Above all, I strive to convey the message that even though we may indeed be habitués of an impersonal, anonymous university, this professor wants to be here, right now, in this classroom with you, and respects your experiences and ideas.

And the students?  In a past academic life, there were semesters when I hardly bothered with student evaluations (maybe because they were not terribly good).  These days, I scrutinize evaluations, especially negative ratings or comments.  Over the last half-dozen years, the ratings have soared on questions I care about such as:

The instructor fulfilled the goals of the course.
The course made me think hard and carefully.
The instructor seems to enjoy teaching.
The instructor maintains an atmosphere of good feeling in class.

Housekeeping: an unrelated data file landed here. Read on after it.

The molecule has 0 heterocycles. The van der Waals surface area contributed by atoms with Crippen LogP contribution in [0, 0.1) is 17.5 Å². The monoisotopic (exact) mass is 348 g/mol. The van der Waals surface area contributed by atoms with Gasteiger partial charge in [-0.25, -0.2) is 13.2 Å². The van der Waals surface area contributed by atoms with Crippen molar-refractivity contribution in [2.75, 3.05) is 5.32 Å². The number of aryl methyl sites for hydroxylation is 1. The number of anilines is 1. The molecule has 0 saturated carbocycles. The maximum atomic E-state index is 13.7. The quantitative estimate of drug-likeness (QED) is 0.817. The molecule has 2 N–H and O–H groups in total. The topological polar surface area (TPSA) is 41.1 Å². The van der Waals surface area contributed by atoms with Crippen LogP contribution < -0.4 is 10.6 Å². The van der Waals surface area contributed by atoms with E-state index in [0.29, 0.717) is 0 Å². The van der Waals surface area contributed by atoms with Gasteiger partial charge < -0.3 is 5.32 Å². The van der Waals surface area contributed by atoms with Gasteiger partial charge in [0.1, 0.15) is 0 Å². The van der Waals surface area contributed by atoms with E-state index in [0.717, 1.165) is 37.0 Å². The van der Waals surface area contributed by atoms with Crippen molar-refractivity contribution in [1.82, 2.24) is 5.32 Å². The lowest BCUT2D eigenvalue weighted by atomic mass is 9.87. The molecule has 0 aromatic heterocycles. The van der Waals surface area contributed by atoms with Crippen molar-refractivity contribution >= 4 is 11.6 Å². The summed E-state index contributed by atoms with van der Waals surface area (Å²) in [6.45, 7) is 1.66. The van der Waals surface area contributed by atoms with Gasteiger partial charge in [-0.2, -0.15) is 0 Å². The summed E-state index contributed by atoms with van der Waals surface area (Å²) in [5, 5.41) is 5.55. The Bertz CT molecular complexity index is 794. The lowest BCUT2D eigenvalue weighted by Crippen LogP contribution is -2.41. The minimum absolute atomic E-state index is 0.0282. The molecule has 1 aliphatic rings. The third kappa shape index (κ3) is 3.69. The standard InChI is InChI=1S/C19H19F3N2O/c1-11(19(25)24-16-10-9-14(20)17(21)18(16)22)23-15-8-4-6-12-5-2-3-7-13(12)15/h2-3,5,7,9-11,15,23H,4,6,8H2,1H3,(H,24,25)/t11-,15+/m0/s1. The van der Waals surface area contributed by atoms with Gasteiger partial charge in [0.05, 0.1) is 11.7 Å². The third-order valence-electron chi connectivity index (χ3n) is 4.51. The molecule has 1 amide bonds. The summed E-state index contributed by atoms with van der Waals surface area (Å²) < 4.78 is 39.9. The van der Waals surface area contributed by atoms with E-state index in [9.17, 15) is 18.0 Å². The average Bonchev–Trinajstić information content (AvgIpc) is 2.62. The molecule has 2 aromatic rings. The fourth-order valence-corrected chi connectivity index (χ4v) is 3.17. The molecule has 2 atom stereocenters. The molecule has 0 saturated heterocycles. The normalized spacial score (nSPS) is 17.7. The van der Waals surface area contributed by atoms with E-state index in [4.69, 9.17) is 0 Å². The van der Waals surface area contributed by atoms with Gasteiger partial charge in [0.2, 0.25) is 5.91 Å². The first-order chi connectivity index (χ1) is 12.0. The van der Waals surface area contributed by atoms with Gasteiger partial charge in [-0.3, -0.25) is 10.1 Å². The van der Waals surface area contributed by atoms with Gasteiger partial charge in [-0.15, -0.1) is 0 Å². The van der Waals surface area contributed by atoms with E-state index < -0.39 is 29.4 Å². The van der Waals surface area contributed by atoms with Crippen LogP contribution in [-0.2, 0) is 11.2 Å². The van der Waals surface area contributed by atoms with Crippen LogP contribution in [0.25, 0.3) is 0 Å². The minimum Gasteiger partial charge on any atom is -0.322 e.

The instructor encouraged class discussion.
I developed greater awareness of societal problems.

Especially gratifying are the anecdotal remarks that indicate something of value is indeed occurring. To quote a couple of characteristic ones from a recent course on ethnic and racial identity …

I enjoyed most of the class. It drove me to think more about relationships and caused me to think about my own identity. The most valuable aspect of the course is the thought processes that the content caused me to have, and the new world views that I have acquired because of it.
From this course I gained a greater social awareness, and I am forcing myself to evaluate identity issues in my life and the life of those around me.

and about their instructor…